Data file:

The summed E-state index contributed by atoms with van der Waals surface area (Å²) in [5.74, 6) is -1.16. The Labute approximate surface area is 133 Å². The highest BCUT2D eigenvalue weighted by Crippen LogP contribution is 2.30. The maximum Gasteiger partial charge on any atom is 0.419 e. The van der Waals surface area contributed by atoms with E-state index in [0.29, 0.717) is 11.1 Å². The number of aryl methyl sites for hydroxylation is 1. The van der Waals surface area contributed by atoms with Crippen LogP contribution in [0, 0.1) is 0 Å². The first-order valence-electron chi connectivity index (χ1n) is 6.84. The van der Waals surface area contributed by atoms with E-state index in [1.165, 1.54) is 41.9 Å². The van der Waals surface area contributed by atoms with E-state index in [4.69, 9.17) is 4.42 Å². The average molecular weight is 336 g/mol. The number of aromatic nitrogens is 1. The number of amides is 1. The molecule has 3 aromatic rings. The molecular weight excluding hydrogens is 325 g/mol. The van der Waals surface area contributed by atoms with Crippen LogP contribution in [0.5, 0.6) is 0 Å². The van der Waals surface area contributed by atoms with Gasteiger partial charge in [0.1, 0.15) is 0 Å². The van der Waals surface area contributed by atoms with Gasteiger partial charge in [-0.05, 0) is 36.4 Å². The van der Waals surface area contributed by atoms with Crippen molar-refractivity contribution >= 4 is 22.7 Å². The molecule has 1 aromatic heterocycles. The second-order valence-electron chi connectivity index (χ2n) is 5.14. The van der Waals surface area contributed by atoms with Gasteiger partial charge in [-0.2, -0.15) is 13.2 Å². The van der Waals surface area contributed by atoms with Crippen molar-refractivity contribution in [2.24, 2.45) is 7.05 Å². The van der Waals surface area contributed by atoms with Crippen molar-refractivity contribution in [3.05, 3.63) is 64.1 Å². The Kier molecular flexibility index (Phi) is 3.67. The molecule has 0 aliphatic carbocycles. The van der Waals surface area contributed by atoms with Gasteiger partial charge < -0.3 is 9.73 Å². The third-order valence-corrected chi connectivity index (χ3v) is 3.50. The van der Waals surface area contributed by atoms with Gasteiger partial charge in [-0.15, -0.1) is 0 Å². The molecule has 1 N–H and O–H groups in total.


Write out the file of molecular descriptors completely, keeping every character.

The summed E-state index contributed by atoms with van der Waals surface area (Å²) in [5.74, 6) is -1.16. The Labute approximate surface area is 133 Å². The highest BCUT2D eigenvalue weighted by Crippen LogP contribution is 2.30. The maximum Gasteiger partial charge on any atom is 0.419 e. The van der Waals surface area contributed by atoms with E-state index in [0.29, 0.717) is 11.1 Å². The number of aryl methyl sites for hydroxylation is 1. The van der Waals surface area contributed by atoms with Crippen LogP contribution in [0, 0.1) is 0 Å². The first-order valence-electron chi connectivity index (χ1n) is 6.84. The van der Waals surface area contributed by atoms with E-state index in [1.165, 1.54) is 41.9 Å². The van der Waals surface area contributed by atoms with E-state index in [4.69, 9.17) is 4.42 Å². The average molecular weight is 336 g/mol. The number of aromatic nitrogens is 1. The number of amides is 1. The molecule has 3 aromatic rings. The molecular weight excluding hydrogens is 325 g/mol. The van der Waals surface area contributed by atoms with Crippen LogP contribution in [0.5, 0.6) is 0 Å². The van der Waals surface area contributed by atoms with Gasteiger partial charge in [0.1, 0.15) is 0 Å². The van der Waals surface area contributed by atoms with Gasteiger partial charge in [-0.05, 0) is 36.4 Å². The van der Waals surface area contributed by atoms with Crippen molar-refractivity contribution >= 4 is 22.7 Å². The molecule has 1 aromatic heterocycles. The second-order valence-electron chi connectivity index (χ2n) is 5.14. The van der Waals surface area contributed by atoms with Gasteiger partial charge in [-0.2, -0.15) is 13.2 Å². The van der Waals surface area contributed by atoms with Crippen molar-refractivity contribution in [2.24, 2.45) is 7.05 Å². The van der Waals surface area contributed by atoms with Crippen molar-refractivity contribution in [3.05, 3.63) is 64.1 Å². The Kier molecular flexibility index (Phi) is 3.67. The molecule has 0 aliphatic carbocycles. The van der Waals surface area contributed by atoms with Gasteiger partial charge < -0.3 is 9.73 Å². The third-order valence-corrected chi connectivity index (χ3v) is 3.50. The van der Waals surface area contributed by atoms with Gasteiger partial charge in [-0.15, -0.1) is 0 Å². The molecule has 1 N–H and O–H groups in total.